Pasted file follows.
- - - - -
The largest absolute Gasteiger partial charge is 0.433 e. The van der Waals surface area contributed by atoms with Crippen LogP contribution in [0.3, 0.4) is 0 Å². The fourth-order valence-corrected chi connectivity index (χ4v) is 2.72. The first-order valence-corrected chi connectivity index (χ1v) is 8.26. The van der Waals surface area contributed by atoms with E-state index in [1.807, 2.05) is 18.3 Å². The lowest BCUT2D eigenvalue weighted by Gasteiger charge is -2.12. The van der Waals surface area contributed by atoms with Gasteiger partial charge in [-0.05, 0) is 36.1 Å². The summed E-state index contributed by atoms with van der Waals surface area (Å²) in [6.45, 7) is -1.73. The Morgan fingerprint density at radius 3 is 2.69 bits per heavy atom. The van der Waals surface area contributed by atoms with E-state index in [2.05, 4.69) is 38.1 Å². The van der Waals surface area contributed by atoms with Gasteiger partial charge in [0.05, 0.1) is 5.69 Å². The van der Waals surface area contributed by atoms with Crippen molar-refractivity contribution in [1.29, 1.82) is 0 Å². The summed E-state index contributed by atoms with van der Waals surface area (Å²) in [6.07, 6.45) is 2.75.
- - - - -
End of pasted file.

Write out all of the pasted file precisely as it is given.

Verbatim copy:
The largest absolute Gasteiger partial charge is 0.433 e. The van der Waals surface area contributed by atoms with Crippen LogP contribution in [0.3, 0.4) is 0 Å². The fourth-order valence-corrected chi connectivity index (χ4v) is 2.72. The first-order valence-corrected chi connectivity index (χ1v) is 8.26. The van der Waals surface area contributed by atoms with E-state index in [1.807, 2.05) is 18.3 Å². The lowest BCUT2D eigenvalue weighted by Gasteiger charge is -2.12. The van der Waals surface area contributed by atoms with Gasteiger partial charge in [-0.05, 0) is 36.1 Å². The summed E-state index contributed by atoms with van der Waals surface area (Å²) in [6.45, 7) is -1.73. The Morgan fingerprint density at radius 3 is 2.69 bits per heavy atom. The van der Waals surface area contributed by atoms with E-state index in [2.05, 4.69) is 38.1 Å². The van der Waals surface area contributed by atoms with Gasteiger partial charge in [0.05, 0.1) is 5.69 Å². The van der Waals surface area contributed by atoms with Crippen molar-refractivity contribution in [1.29, 1.82) is 0 Å². The summed E-state index contributed by atoms with van der Waals surface area (Å²) in [6.07, 6.45) is 2.75.